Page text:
Way back a long time ago, when I saw the movie Colossal, I had just learned about Neon Films, a distribution company run by Alamo Drafthouse. Colossal was amazing and everyone should see it. I believe Colossal was their first big release.
They had trailers for two other films specifically from them as well, Buster’s Mal Heart, and Ingrid Goes West. Both trailers were really well done, and I knew I wanted to see both of this films. I thought Neon was starting off really strong.
Well, Buster’s Mal Heart was indeed weird, but not something I could get behind. And Ingrid Goes West I decided to wait until it could be rented, because my wife was also really interested in it, especially since we were watching Parks and Rec at the time. Again, another delay, but that is okay, still hit it in 2017.
Did they both just conquer some natievs? Whats with the victory signs?
Ingrid Thorburn (Aubrey Plaza) just loves her friends, like, a lot. I mean, mostly she stays in her room, eating junk food, but thanks to social media she can keep up with their posts and going ons. She is one like away from joining in on the fun. But fun time is over, because Charlotte (Meredith Hagner) had the gall to get married, not invite Ingrid, and also imply all of her friends were with her on that special night. That bitch. So Ingrid heads over to the wedding to crash it and give her a piece of her name, putting her in a mental institution for awhile and giving her a restraining order.
Once Ingrid gets better, she heads home to an empty home, her mom now dead and gone. With Charlotte’s Instagram now set to private, Ingrid has to find a new BFF. And that is how she found Taylor Sloane (Elizabeth Olsen). A social media pseudo celebrity, the type with a ton of followers so she can make money by posting images of products. She lived a perfect life, one that Ingrid would like to become.
And since she has all this inheritance money, she upends her life, flies to California and hopes to find Taylor to become real life BFFs with her, not just internet pals. She can become popular and awesome too. She rents a small apartment owned by the neighbor, Dan Pinto (O’Shea Jackson Jr.) and sets off to be friends with Taylor at any cost. At. Any. Cost.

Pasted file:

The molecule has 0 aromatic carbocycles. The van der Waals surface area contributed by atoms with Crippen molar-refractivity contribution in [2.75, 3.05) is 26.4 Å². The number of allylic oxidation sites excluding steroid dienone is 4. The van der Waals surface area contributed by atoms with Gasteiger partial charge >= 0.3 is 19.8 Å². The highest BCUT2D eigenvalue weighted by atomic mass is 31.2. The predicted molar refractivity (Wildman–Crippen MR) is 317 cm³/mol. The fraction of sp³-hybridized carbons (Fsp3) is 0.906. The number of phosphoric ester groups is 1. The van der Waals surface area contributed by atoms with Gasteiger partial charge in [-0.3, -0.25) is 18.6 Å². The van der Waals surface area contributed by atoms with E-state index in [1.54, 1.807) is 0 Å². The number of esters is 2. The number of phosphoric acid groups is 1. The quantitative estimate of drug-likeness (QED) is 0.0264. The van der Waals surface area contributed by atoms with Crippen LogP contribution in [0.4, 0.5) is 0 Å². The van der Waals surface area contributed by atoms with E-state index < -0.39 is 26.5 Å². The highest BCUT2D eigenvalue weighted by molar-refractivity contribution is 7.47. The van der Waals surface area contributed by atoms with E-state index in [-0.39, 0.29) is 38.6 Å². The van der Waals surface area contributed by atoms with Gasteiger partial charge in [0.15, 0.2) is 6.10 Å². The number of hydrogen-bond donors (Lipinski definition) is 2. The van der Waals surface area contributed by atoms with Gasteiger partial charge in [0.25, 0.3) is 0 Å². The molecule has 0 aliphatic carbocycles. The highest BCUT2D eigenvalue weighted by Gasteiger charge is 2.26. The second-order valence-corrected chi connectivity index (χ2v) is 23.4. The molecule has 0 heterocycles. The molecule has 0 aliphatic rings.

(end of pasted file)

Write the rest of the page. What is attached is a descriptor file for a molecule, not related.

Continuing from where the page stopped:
Also featuring Wyatt Russell, Billy Magnussen, and Pom Klementieff.
Ice Cube’s son gets real warm with Aubrey Plaza.
Films that are about mental illnesses have a lot of weight to them. For example, a few years ago I watched the movie Young Adult, when my reviews were still poorly written but frequent. I used words like crazy to describe her and eventually realized that what I was doing was not okay to do. I didn’t get that movie.
Now, old (and as an intellectual~~), I understand more the right way and wrong way to speak about certain things, and other times I still don’t fucking care (hooray swearing in reviews). I just also know that if you are going to make a film about someone with a mental illness and their illness shouldn’t be the brunt of the jokes. Jokes can happen, but if you are just making fun of illnesses, that is bad. And honestly, at this point, I really can’t tell if it goes too far in Ingrid Goes West.
Ingrid is a tragic character, who gets obsessed with what she feels is perfection, until things go to ruin. We get to see her in an institution, and who knows why she is like that, or when her mom died and if it is related. Characters getting pissed off at Ingrid over her actions? Totally justifiable in the movie. But the movie makers made a choice and chose to not make their movie in a way that seems to understand that they can’t just call a character mentally unstable and run with it. There needs to be justification, a reason, some sort of closure, and not just a gag.
And again, since it seems like it is hard to tell if they really treated it with the appropriate gloves, it probably means they didn’t. I can see elements there, just not enough.
The film on its own wasn’t really that funny though. It took awhile to really get going, maybe they were going for realism. Jackson Jr. was hilarious though, every time he was on screen I ended up laughing, which is maybe the only reason this made it to a 2.
2 out of 4.